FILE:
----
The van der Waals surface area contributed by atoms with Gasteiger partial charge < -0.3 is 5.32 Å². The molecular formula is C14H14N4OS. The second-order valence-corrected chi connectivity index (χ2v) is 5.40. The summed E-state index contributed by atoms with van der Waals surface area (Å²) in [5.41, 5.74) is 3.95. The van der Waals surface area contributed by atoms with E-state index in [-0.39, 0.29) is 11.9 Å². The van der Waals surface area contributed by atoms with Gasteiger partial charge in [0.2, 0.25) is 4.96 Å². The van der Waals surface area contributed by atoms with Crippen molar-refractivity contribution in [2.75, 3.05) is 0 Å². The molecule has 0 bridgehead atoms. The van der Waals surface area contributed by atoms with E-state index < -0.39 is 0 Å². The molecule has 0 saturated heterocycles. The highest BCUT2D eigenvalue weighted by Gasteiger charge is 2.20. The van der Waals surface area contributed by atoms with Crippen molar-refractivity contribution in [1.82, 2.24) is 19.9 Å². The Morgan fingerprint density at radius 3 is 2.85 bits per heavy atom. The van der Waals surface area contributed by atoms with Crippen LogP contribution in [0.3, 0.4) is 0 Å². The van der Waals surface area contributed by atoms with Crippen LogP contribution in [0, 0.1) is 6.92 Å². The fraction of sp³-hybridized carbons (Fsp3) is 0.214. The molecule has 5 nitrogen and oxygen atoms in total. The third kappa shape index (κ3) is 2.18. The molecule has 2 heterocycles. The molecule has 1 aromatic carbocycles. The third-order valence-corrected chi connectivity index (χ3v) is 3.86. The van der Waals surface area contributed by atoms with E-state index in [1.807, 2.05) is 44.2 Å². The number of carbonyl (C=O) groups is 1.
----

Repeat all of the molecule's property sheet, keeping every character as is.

The van der Waals surface area contributed by atoms with Gasteiger partial charge < -0.3 is 5.32 Å². The molecular formula is C14H14N4OS. The second-order valence-corrected chi connectivity index (χ2v) is 5.40. The summed E-state index contributed by atoms with van der Waals surface area (Å²) in [5.41, 5.74) is 3.95. The van der Waals surface area contributed by atoms with E-state index in [-0.39, 0.29) is 11.9 Å². The van der Waals surface area contributed by atoms with Gasteiger partial charge in [0.2, 0.25) is 4.96 Å². The van der Waals surface area contributed by atoms with Crippen molar-refractivity contribution in [2.75, 3.05) is 0 Å². The molecule has 0 bridgehead atoms. The van der Waals surface area contributed by atoms with E-state index < -0.39 is 0 Å². The molecule has 0 saturated heterocycles. The highest BCUT2D eigenvalue weighted by Gasteiger charge is 2.20. The van der Waals surface area contributed by atoms with Crippen molar-refractivity contribution in [1.82, 2.24) is 19.9 Å². The Morgan fingerprint density at radius 3 is 2.85 bits per heavy atom. The van der Waals surface area contributed by atoms with Crippen LogP contribution in [0.3, 0.4) is 0 Å². The van der Waals surface area contributed by atoms with Crippen LogP contribution in [0, 0.1) is 6.92 Å². The fraction of sp³-hybridized carbons (Fsp3) is 0.214. The molecule has 5 nitrogen and oxygen atoms in total. The third kappa shape index (κ3) is 2.18. The molecule has 2 heterocycles. The molecule has 1 aromatic carbocycles. The third-order valence-corrected chi connectivity index (χ3v) is 3.86. The van der Waals surface area contributed by atoms with E-state index in [1.807, 2.05) is 44.2 Å². The number of carbonyl (C=O) groups is 1.